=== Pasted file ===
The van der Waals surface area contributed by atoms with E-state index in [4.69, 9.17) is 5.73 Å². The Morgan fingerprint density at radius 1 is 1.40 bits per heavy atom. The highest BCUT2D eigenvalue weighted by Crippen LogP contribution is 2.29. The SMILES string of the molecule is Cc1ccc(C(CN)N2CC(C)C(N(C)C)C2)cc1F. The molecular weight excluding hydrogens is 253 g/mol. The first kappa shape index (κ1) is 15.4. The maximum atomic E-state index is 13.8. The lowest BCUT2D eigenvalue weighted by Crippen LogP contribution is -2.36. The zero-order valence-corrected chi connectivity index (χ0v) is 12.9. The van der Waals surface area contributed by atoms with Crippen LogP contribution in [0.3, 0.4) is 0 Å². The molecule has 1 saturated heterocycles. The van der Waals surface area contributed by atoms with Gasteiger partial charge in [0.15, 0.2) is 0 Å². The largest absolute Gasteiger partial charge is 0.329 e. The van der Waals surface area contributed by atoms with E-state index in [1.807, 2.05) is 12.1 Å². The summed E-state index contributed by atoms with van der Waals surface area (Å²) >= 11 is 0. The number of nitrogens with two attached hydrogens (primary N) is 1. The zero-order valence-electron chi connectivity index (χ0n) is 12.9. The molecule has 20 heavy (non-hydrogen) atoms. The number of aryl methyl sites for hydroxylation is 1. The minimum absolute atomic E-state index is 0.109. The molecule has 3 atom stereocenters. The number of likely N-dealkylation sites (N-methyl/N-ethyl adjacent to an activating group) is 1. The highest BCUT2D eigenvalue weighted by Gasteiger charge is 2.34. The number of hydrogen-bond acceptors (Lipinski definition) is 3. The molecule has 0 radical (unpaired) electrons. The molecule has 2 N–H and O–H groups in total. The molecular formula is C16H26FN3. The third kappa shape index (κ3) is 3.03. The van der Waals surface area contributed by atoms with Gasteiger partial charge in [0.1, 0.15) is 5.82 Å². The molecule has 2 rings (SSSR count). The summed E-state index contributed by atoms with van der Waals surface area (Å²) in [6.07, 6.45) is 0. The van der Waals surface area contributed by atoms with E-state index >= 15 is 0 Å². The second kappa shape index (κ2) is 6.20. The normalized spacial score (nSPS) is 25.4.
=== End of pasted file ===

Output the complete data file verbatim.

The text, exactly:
The van der Waals surface area contributed by atoms with E-state index in [4.69, 9.17) is 5.73 Å². The Morgan fingerprint density at radius 1 is 1.40 bits per heavy atom. The highest BCUT2D eigenvalue weighted by Crippen LogP contribution is 2.29. The SMILES string of the molecule is Cc1ccc(C(CN)N2CC(C)C(N(C)C)C2)cc1F. The molecular weight excluding hydrogens is 253 g/mol. The first kappa shape index (κ1) is 15.4. The maximum atomic E-state index is 13.8. The lowest BCUT2D eigenvalue weighted by Crippen LogP contribution is -2.36. The zero-order valence-corrected chi connectivity index (χ0v) is 12.9. The van der Waals surface area contributed by atoms with Crippen LogP contribution in [0.3, 0.4) is 0 Å². The molecule has 1 saturated heterocycles. The van der Waals surface area contributed by atoms with Gasteiger partial charge in [0.15, 0.2) is 0 Å². The largest absolute Gasteiger partial charge is 0.329 e. The van der Waals surface area contributed by atoms with E-state index in [1.807, 2.05) is 12.1 Å². The summed E-state index contributed by atoms with van der Waals surface area (Å²) >= 11 is 0. The number of nitrogens with two attached hydrogens (primary N) is 1. The zero-order valence-electron chi connectivity index (χ0n) is 12.9. The molecule has 20 heavy (non-hydrogen) atoms. The number of aryl methyl sites for hydroxylation is 1. The minimum absolute atomic E-state index is 0.109. The molecule has 3 atom stereocenters. The number of likely N-dealkylation sites (N-methyl/N-ethyl adjacent to an activating group) is 1. The highest BCUT2D eigenvalue weighted by Gasteiger charge is 2.34. The number of hydrogen-bond acceptors (Lipinski definition) is 3. The molecule has 0 radical (unpaired) electrons. The molecule has 2 N–H and O–H groups in total. The molecular formula is C16H26FN3. The third kappa shape index (κ3) is 3.03. The van der Waals surface area contributed by atoms with Gasteiger partial charge in [0.1, 0.15) is 5.82 Å². The molecule has 2 rings (SSSR count). The summed E-state index contributed by atoms with van der Waals surface area (Å²) in [6.07, 6.45) is 0. The van der Waals surface area contributed by atoms with E-state index >= 15 is 0 Å². The second kappa shape index (κ2) is 6.20. The normalized spacial score (nSPS) is 25.4.